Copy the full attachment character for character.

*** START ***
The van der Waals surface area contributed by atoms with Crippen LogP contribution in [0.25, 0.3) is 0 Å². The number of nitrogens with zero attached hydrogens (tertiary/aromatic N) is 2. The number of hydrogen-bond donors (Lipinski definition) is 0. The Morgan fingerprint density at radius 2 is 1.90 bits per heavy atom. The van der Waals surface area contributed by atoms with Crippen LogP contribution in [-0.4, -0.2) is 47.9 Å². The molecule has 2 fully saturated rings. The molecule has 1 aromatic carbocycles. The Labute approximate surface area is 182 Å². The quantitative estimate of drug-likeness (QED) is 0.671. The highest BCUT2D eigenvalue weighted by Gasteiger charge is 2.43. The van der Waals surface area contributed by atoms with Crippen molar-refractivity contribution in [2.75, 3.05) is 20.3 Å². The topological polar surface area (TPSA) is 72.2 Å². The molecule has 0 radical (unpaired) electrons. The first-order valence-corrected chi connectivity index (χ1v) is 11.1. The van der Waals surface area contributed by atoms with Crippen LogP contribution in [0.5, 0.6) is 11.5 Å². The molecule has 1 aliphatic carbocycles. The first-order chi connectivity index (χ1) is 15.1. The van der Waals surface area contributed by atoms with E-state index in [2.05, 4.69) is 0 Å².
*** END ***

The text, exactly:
The van der Waals surface area contributed by atoms with Crippen LogP contribution in [0.25, 0.3) is 0 Å². The number of nitrogens with zero attached hydrogens (tertiary/aromatic N) is 2. The number of hydrogen-bond donors (Lipinski definition) is 0. The Morgan fingerprint density at radius 2 is 1.90 bits per heavy atom. The van der Waals surface area contributed by atoms with Crippen LogP contribution in [-0.4, -0.2) is 47.9 Å². The molecule has 2 fully saturated rings. The molecule has 1 aromatic carbocycles. The Labute approximate surface area is 182 Å². The quantitative estimate of drug-likeness (QED) is 0.671. The highest BCUT2D eigenvalue weighted by Gasteiger charge is 2.43. The van der Waals surface area contributed by atoms with Crippen molar-refractivity contribution in [2.75, 3.05) is 20.3 Å². The topological polar surface area (TPSA) is 72.2 Å². The molecule has 0 radical (unpaired) electrons. The first-order valence-corrected chi connectivity index (χ1v) is 11.1. The van der Waals surface area contributed by atoms with Crippen LogP contribution in [0.5, 0.6) is 11.5 Å². The molecule has 1 aliphatic carbocycles. The first-order chi connectivity index (χ1) is 15.1. The van der Waals surface area contributed by atoms with E-state index in [2.05, 4.69) is 0 Å².